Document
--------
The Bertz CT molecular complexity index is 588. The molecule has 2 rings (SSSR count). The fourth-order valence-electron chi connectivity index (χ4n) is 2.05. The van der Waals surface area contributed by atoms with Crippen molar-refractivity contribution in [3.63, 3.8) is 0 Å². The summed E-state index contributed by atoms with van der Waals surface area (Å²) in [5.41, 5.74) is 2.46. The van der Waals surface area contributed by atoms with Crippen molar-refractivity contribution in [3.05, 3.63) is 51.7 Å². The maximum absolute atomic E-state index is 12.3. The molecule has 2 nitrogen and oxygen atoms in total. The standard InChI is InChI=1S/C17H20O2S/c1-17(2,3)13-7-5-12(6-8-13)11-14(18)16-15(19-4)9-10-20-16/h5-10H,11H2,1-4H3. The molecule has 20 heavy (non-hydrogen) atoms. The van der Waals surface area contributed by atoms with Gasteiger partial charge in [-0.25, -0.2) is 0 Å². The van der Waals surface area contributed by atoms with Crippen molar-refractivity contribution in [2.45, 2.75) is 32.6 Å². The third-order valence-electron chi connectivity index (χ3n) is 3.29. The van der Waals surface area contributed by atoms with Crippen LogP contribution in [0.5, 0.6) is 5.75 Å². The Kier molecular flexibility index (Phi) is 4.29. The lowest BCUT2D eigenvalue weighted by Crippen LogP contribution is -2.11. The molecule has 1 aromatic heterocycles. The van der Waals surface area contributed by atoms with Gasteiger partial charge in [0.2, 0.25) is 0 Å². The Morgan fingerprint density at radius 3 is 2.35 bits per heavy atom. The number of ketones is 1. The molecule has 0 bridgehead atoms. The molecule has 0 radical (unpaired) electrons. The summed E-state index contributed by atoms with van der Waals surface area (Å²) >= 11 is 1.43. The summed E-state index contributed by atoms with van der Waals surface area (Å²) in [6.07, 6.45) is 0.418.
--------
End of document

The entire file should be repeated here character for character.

The Bertz CT molecular complexity index is 588. The molecule has 2 rings (SSSR count). The fourth-order valence-electron chi connectivity index (χ4n) is 2.05. The van der Waals surface area contributed by atoms with Crippen molar-refractivity contribution in [3.63, 3.8) is 0 Å². The summed E-state index contributed by atoms with van der Waals surface area (Å²) in [5.41, 5.74) is 2.46. The van der Waals surface area contributed by atoms with Crippen molar-refractivity contribution in [3.05, 3.63) is 51.7 Å². The maximum absolute atomic E-state index is 12.3. The molecule has 2 nitrogen and oxygen atoms in total. The standard InChI is InChI=1S/C17H20O2S/c1-17(2,3)13-7-5-12(6-8-13)11-14(18)16-15(19-4)9-10-20-16/h5-10H,11H2,1-4H3. The molecule has 20 heavy (non-hydrogen) atoms. The van der Waals surface area contributed by atoms with Gasteiger partial charge in [-0.25, -0.2) is 0 Å². The van der Waals surface area contributed by atoms with Crippen molar-refractivity contribution in [2.45, 2.75) is 32.6 Å². The third-order valence-electron chi connectivity index (χ3n) is 3.29. The van der Waals surface area contributed by atoms with Crippen LogP contribution in [0.5, 0.6) is 5.75 Å². The Kier molecular flexibility index (Phi) is 4.29. The lowest BCUT2D eigenvalue weighted by Crippen LogP contribution is -2.11. The molecule has 1 aromatic heterocycles. The van der Waals surface area contributed by atoms with Gasteiger partial charge in [0.2, 0.25) is 0 Å². The Morgan fingerprint density at radius 3 is 2.35 bits per heavy atom. The number of ketones is 1. The molecule has 0 bridgehead atoms. The molecule has 0 radical (unpaired) electrons. The summed E-state index contributed by atoms with van der Waals surface area (Å²) >= 11 is 1.43. The summed E-state index contributed by atoms with van der Waals surface area (Å²) in [6.07, 6.45) is 0.418.